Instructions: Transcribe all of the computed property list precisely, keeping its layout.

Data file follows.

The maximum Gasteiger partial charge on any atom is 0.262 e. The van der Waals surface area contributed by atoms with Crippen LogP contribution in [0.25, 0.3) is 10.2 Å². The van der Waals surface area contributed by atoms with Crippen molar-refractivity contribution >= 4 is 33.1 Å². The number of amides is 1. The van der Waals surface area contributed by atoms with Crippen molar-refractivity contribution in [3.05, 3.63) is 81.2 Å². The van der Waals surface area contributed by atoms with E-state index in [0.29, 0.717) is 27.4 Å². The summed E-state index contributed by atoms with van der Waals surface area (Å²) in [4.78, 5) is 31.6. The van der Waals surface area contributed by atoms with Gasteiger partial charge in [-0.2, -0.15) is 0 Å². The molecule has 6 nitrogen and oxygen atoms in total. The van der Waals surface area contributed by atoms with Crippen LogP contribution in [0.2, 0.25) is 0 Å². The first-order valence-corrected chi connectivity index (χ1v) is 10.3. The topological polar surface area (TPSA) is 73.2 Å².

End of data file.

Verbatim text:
The maximum Gasteiger partial charge on any atom is 0.262 e. The van der Waals surface area contributed by atoms with Crippen LogP contribution in [0.25, 0.3) is 10.2 Å². The van der Waals surface area contributed by atoms with Crippen molar-refractivity contribution >= 4 is 33.1 Å². The number of amides is 1. The van der Waals surface area contributed by atoms with Crippen molar-refractivity contribution in [3.05, 3.63) is 81.2 Å². The van der Waals surface area contributed by atoms with E-state index in [0.29, 0.717) is 27.4 Å². The summed E-state index contributed by atoms with van der Waals surface area (Å²) in [4.78, 5) is 31.6. The van der Waals surface area contributed by atoms with Gasteiger partial charge in [-0.2, -0.15) is 0 Å². The molecule has 6 nitrogen and oxygen atoms in total. The van der Waals surface area contributed by atoms with Crippen LogP contribution in [0.2, 0.25) is 0 Å². The first-order valence-corrected chi connectivity index (χ1v) is 10.3. The topological polar surface area (TPSA) is 73.2 Å².